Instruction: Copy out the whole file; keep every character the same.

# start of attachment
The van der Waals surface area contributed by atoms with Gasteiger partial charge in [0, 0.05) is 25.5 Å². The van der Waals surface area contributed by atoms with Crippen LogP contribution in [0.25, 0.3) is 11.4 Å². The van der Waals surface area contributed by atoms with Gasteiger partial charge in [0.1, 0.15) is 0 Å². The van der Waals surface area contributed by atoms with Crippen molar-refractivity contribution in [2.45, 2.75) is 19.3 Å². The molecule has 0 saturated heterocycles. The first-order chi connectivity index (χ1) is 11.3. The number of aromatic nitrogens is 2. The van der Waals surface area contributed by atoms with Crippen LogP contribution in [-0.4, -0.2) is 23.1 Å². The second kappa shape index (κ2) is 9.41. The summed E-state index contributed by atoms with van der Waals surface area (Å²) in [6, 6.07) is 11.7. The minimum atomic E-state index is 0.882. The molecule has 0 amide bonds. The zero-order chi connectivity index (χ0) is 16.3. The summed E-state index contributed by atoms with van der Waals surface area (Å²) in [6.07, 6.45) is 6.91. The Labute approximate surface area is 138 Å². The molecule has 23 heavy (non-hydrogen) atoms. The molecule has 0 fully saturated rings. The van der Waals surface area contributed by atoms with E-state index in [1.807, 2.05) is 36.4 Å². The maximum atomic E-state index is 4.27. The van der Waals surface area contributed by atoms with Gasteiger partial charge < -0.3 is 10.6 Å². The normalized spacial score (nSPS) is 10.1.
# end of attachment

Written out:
The van der Waals surface area contributed by atoms with Gasteiger partial charge in [0, 0.05) is 25.5 Å². The van der Waals surface area contributed by atoms with Crippen LogP contribution in [0.25, 0.3) is 11.4 Å². The van der Waals surface area contributed by atoms with Gasteiger partial charge in [0.1, 0.15) is 0 Å². The van der Waals surface area contributed by atoms with Crippen molar-refractivity contribution in [2.45, 2.75) is 19.3 Å². The molecule has 0 saturated heterocycles. The first-order chi connectivity index (χ1) is 11.3. The number of aromatic nitrogens is 2. The van der Waals surface area contributed by atoms with Crippen LogP contribution in [-0.4, -0.2) is 23.1 Å². The second kappa shape index (κ2) is 9.41. The summed E-state index contributed by atoms with van der Waals surface area (Å²) in [6, 6.07) is 11.7. The minimum atomic E-state index is 0.882. The molecule has 0 amide bonds. The zero-order chi connectivity index (χ0) is 16.3. The summed E-state index contributed by atoms with van der Waals surface area (Å²) in [6.07, 6.45) is 6.91. The Labute approximate surface area is 138 Å². The molecule has 23 heavy (non-hydrogen) atoms. The molecule has 0 fully saturated rings. The van der Waals surface area contributed by atoms with E-state index in [1.807, 2.05) is 36.4 Å². The maximum atomic E-state index is 4.27. The van der Waals surface area contributed by atoms with Gasteiger partial charge < -0.3 is 10.6 Å². The normalized spacial score (nSPS) is 10.1.